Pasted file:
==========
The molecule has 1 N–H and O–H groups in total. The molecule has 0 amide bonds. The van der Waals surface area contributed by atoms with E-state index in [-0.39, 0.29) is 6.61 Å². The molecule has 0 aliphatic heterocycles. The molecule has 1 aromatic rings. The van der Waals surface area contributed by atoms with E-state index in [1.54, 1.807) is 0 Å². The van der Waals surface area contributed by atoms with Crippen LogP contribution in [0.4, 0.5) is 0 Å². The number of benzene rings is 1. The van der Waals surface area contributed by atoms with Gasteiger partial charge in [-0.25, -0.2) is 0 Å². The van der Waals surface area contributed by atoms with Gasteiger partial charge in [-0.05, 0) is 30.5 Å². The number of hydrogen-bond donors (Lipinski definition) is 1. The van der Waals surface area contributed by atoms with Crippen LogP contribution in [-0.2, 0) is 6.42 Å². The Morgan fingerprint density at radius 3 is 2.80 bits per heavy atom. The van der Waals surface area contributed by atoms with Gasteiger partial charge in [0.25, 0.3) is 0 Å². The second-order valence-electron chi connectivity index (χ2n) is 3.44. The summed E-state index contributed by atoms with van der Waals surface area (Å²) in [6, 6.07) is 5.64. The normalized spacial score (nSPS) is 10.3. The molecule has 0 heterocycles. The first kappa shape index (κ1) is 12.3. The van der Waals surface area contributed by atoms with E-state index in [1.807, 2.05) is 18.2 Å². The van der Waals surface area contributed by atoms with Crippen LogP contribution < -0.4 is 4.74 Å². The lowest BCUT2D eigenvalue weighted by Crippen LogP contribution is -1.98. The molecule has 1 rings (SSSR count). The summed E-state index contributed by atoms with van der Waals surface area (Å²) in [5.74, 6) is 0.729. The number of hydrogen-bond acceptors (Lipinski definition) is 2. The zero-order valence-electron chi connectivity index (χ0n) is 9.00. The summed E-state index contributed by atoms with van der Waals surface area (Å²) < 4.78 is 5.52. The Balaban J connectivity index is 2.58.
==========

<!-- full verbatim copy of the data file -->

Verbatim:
The molecule has 1 N–H and O–H groups in total. The molecule has 0 amide bonds. The van der Waals surface area contributed by atoms with E-state index in [-0.39, 0.29) is 6.61 Å². The molecule has 0 aliphatic heterocycles. The molecule has 1 aromatic rings. The van der Waals surface area contributed by atoms with E-state index in [1.54, 1.807) is 0 Å². The van der Waals surface area contributed by atoms with Crippen LogP contribution in [0.4, 0.5) is 0 Å². The number of benzene rings is 1. The van der Waals surface area contributed by atoms with Gasteiger partial charge in [-0.25, -0.2) is 0 Å². The van der Waals surface area contributed by atoms with Gasteiger partial charge in [-0.05, 0) is 30.5 Å². The number of hydrogen-bond donors (Lipinski definition) is 1. The van der Waals surface area contributed by atoms with Crippen LogP contribution in [-0.2, 0) is 6.42 Å². The Morgan fingerprint density at radius 3 is 2.80 bits per heavy atom. The van der Waals surface area contributed by atoms with Gasteiger partial charge in [0.25, 0.3) is 0 Å². The second-order valence-electron chi connectivity index (χ2n) is 3.44. The summed E-state index contributed by atoms with van der Waals surface area (Å²) in [6, 6.07) is 5.64. The normalized spacial score (nSPS) is 10.3. The molecule has 0 heterocycles. The first kappa shape index (κ1) is 12.3. The van der Waals surface area contributed by atoms with E-state index in [1.807, 2.05) is 18.2 Å². The van der Waals surface area contributed by atoms with Crippen LogP contribution < -0.4 is 4.74 Å². The lowest BCUT2D eigenvalue weighted by Crippen LogP contribution is -1.98. The molecule has 1 rings (SSSR count). The summed E-state index contributed by atoms with van der Waals surface area (Å²) in [5.74, 6) is 0.729. The number of hydrogen-bond acceptors (Lipinski definition) is 2. The zero-order valence-electron chi connectivity index (χ0n) is 9.00. The summed E-state index contributed by atoms with van der Waals surface area (Å²) < 4.78 is 5.52. The Balaban J connectivity index is 2.58.